Hero Inc.

where heroes are an everyday occurrence


15 albums, 15 minutes

Update: As requested I’ve included my reasoning for each album. I hope this quells my many one commenter.

Thanks to a friend and his facebook note, I’m going to see if I can join in on the musical fun. Here are the rules as I understand them:

Don’t take too long to think about it. Fifteen albums you’ve heard that will always stick with you. List the first fifteen you can recall in no more than 15 minutes. Tag your friends, including me, because I’m interested in seeing what albums my friends choose. (To do this, go to your Notes tab on your profile page, paste the rules in a new note, cast your 15 picks, and tag people in the note.

Let’s see there’s:

  1. Counting Crows – Recovering the Satellites. I can honestly state that this was the first CD I ever purchased with my own money. Hearing “A Long December” on the radio only a few times and I knew I wanted this album. I only had a brief knowledge of Counting Crows before this point (just the singles and hits). The saddest part is probably that I went years (yes, years) without ever really listening to the first half of the album. I stuck to the last 4 or 5 songs. Years later when I finally gave the rest of the album a chance, I was blown away with just how great it was from start to finish. This album has includes one of my top five favorite Counting Crows songs, “Monkey”.
  2. Our Lady Peace – Spiritual Machines. I had been an OLP fan before this album thanks to buying Clumsy from a friend and purchasing the subsequent albums from the band, but this album was different. First, this was my first introduction to what a concept album is as the band was heavily influenced by Ray Kurzeweil’s book, The Age of Spiritual Machines. I’ve even toyed with the idea of reading this book to see why it influenced Raine and the guys so much. I also had to purchase this album outside of the normal ways. On the day of the album’s release, I realized that I had made a mistake. The date I was so pumped to see arrive was actually the Canadian release date and I would have to wait 5+ months for the US release. That was unacceptable so I emailed a friend I had made via an internet wrestling federation and had him send me the album.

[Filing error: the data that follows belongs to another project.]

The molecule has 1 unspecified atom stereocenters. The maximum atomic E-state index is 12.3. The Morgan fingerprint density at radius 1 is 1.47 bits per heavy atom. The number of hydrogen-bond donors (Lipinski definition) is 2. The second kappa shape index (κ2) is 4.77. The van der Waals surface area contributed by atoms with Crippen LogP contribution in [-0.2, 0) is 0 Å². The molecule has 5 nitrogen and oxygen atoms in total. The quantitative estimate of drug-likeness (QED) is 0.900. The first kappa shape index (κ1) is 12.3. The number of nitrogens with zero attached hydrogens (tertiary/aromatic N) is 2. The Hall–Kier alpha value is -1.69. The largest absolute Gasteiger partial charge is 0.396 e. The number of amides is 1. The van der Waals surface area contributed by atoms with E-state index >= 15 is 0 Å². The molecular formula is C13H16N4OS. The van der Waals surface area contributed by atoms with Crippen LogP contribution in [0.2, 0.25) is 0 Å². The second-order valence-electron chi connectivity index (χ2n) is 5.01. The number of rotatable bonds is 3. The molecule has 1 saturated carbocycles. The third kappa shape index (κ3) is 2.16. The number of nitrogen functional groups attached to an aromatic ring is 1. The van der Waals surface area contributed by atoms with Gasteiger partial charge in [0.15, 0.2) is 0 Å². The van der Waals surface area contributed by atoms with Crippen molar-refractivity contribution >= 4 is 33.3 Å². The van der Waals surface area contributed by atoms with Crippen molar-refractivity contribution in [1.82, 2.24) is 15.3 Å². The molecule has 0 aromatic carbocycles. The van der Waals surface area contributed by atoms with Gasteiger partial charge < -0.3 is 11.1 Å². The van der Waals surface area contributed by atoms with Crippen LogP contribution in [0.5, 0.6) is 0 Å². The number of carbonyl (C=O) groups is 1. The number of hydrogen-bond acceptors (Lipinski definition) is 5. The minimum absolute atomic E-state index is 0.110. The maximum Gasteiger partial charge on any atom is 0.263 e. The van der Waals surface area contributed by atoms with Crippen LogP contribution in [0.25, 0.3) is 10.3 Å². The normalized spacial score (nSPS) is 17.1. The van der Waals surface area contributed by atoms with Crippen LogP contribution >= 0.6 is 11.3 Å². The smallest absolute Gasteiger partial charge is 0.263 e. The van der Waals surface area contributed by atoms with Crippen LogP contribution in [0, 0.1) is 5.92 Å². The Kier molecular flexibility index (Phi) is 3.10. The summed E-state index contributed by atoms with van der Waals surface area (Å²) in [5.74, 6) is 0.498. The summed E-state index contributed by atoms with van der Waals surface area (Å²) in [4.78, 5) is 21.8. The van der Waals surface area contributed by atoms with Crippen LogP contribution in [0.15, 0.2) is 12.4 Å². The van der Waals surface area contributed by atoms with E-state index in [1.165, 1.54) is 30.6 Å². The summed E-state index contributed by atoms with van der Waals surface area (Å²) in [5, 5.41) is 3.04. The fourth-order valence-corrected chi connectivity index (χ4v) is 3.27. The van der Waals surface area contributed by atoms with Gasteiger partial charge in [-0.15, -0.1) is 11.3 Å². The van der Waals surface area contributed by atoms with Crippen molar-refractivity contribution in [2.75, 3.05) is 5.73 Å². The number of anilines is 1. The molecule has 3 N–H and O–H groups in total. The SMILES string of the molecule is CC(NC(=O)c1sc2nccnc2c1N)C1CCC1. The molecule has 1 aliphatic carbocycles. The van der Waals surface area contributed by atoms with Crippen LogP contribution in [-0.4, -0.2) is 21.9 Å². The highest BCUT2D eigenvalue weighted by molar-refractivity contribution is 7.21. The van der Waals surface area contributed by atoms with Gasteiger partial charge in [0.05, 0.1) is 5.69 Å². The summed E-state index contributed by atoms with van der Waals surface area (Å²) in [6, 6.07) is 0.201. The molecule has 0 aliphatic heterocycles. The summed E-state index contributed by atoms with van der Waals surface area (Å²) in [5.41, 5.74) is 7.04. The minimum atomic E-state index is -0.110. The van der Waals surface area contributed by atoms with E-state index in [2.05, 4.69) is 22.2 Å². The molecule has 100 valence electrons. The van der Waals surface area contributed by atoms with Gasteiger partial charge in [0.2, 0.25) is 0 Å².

3. Ben Folds Five – The Unauthorized Biography Of Reinhold Messner. “Brick”, to this day, is one of the saddest songs to me but it isn’t on this album now is it? Ben’s lyrics, inclusion of the piano, and again alternative (for weaklings) pulled me into his previous albums but hearing “Army” on the radio solidified it for me. I bought the album the day of a Church trip and proceeded to listen to the album as the van drove across the state of Georgia to our final destination. Not sure how many times myself and another replayed “Army” that day but it was enough to make the song stale for most others. This album also has an answering message from Ben’s father that I use often as my alarm clock as I feel it speaks to me personally. I mean, come on. We share the same first name and I am that conceited.
  4. Bigbang – Poetic Terrorism. While studying abroad in Norway, my roommate introduced me to Norway’s own Bigbang. Iwas hooked with “Girl In Oslo” but Poetic Terrorism came out while I was in the country. Several great songs off this album but everyone of them takes me back to my time abroad. Even better was that the band was on tour with this album and stopped in my town. I was front row in a club that held maybe 200 people and it was wonderful. Even though I’m not in Norway anymore, I’ve contacted old friends to help me continue enjoying this band. I was even able to introduce this band to my brother who has enjoyed them just as much.
  5. Bloc Party – Silent Alarm. Bloc Party is similar to some other artists on this list as sounds that were outside of my typical taste. The exact person or music system taht suggested this album is unknown to me but Silent Alarm was perfect on first listening. “Pioneers” is my staple go-to song if I need to find my determination. I’d say more but those who have heard the album would say this is enough.
  6. Foo Fighters – Color and the Shape. Dave Grohl is one of my favorite frontmen and the Foo Fighters are my way of being able to tell people in the 90’s that I was/am alternative. Yeah, we all know that wasn’t/isn’t true but it was my belief. With my fascination for heroes, it should come as no shock that I chose this album due to “My Hero” which can pump me up no matter the mood. I guess this album also helps hurts thanks to my first speeding ticket coming at the hands of one “Everlong”.
  7. Boyz 2 Men – II. In the 90’s if it wasn’t alternative, it was the cool soundings of Boys 2 Men. On various family road trips I would have to borrow CDs from my brother or sister because my collection was non-existent or as horrible as it possibly could be. The II album is one I would always go after first if someone else wasn’t already listening to it. This album was also my first concentrated effort to learn the lyrics and harmonies for who knows what purposes because it certainly didn’t make me more of a ladies man.